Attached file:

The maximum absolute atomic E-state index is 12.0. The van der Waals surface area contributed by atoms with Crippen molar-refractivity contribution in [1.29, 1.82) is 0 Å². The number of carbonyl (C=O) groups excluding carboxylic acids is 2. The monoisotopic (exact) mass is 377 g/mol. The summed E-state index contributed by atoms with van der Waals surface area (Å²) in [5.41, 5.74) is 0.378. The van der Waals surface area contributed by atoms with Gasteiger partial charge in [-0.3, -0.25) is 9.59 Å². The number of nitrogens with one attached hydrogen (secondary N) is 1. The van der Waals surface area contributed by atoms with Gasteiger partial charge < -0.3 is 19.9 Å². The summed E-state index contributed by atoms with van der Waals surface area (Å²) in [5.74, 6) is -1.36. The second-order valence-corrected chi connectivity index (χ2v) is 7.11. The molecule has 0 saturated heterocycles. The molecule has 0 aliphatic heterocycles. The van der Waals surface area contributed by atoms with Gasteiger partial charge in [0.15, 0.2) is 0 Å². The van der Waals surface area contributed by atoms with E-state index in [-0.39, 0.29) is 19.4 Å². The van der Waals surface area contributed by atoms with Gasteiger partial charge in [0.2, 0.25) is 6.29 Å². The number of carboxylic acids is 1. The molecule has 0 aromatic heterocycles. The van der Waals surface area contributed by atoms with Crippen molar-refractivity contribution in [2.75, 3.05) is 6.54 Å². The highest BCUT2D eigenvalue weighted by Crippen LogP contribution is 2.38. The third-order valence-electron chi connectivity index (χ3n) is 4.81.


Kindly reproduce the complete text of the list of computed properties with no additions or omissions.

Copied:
The maximum absolute atomic E-state index is 12.0. The van der Waals surface area contributed by atoms with Crippen molar-refractivity contribution in [1.29, 1.82) is 0 Å². The number of carbonyl (C=O) groups excluding carboxylic acids is 2. The monoisotopic (exact) mass is 377 g/mol. The summed E-state index contributed by atoms with van der Waals surface area (Å²) in [5.41, 5.74) is 0.378. The van der Waals surface area contributed by atoms with Gasteiger partial charge in [-0.3, -0.25) is 9.59 Å². The number of nitrogens with one attached hydrogen (secondary N) is 1. The van der Waals surface area contributed by atoms with Gasteiger partial charge < -0.3 is 19.9 Å². The summed E-state index contributed by atoms with van der Waals surface area (Å²) in [5.74, 6) is -1.36. The second-order valence-corrected chi connectivity index (χ2v) is 7.11. The molecule has 0 saturated heterocycles. The molecule has 0 aliphatic heterocycles. The van der Waals surface area contributed by atoms with Gasteiger partial charge in [0.15, 0.2) is 0 Å². The van der Waals surface area contributed by atoms with E-state index in [-0.39, 0.29) is 19.4 Å². The van der Waals surface area contributed by atoms with Gasteiger partial charge in [0.2, 0.25) is 6.29 Å². The number of carboxylic acids is 1. The molecule has 0 aromatic heterocycles. The van der Waals surface area contributed by atoms with Crippen molar-refractivity contribution in [2.75, 3.05) is 6.54 Å². The highest BCUT2D eigenvalue weighted by Crippen LogP contribution is 2.38. The third-order valence-electron chi connectivity index (χ3n) is 4.81.